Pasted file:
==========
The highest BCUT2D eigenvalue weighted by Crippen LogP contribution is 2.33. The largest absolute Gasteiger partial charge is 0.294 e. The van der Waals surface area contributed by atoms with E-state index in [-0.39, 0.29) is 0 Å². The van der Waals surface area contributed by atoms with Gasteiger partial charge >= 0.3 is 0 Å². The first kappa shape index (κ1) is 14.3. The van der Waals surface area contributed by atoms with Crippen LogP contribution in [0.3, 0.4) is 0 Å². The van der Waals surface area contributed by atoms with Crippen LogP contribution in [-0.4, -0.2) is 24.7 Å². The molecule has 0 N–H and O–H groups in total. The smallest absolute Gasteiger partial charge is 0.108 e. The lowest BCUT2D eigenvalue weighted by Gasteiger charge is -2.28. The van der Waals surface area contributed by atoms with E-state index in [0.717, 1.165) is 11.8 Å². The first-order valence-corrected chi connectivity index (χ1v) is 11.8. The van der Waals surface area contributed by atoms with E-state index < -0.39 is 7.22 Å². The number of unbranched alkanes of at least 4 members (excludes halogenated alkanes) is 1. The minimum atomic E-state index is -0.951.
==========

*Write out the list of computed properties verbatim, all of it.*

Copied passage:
The highest BCUT2D eigenvalue weighted by Crippen LogP contribution is 2.33. The largest absolute Gasteiger partial charge is 0.294 e. The van der Waals surface area contributed by atoms with E-state index in [-0.39, 0.29) is 0 Å². The van der Waals surface area contributed by atoms with Gasteiger partial charge >= 0.3 is 0 Å². The first kappa shape index (κ1) is 14.3. The van der Waals surface area contributed by atoms with Crippen LogP contribution in [0.3, 0.4) is 0 Å². The van der Waals surface area contributed by atoms with Crippen LogP contribution in [-0.4, -0.2) is 24.7 Å². The molecule has 0 N–H and O–H groups in total. The smallest absolute Gasteiger partial charge is 0.108 e. The lowest BCUT2D eigenvalue weighted by Gasteiger charge is -2.28. The van der Waals surface area contributed by atoms with E-state index in [0.717, 1.165) is 11.8 Å². The first-order valence-corrected chi connectivity index (χ1v) is 11.8. The van der Waals surface area contributed by atoms with E-state index < -0.39 is 7.22 Å². The number of unbranched alkanes of at least 4 members (excludes halogenated alkanes) is 1. The minimum atomic E-state index is -0.951.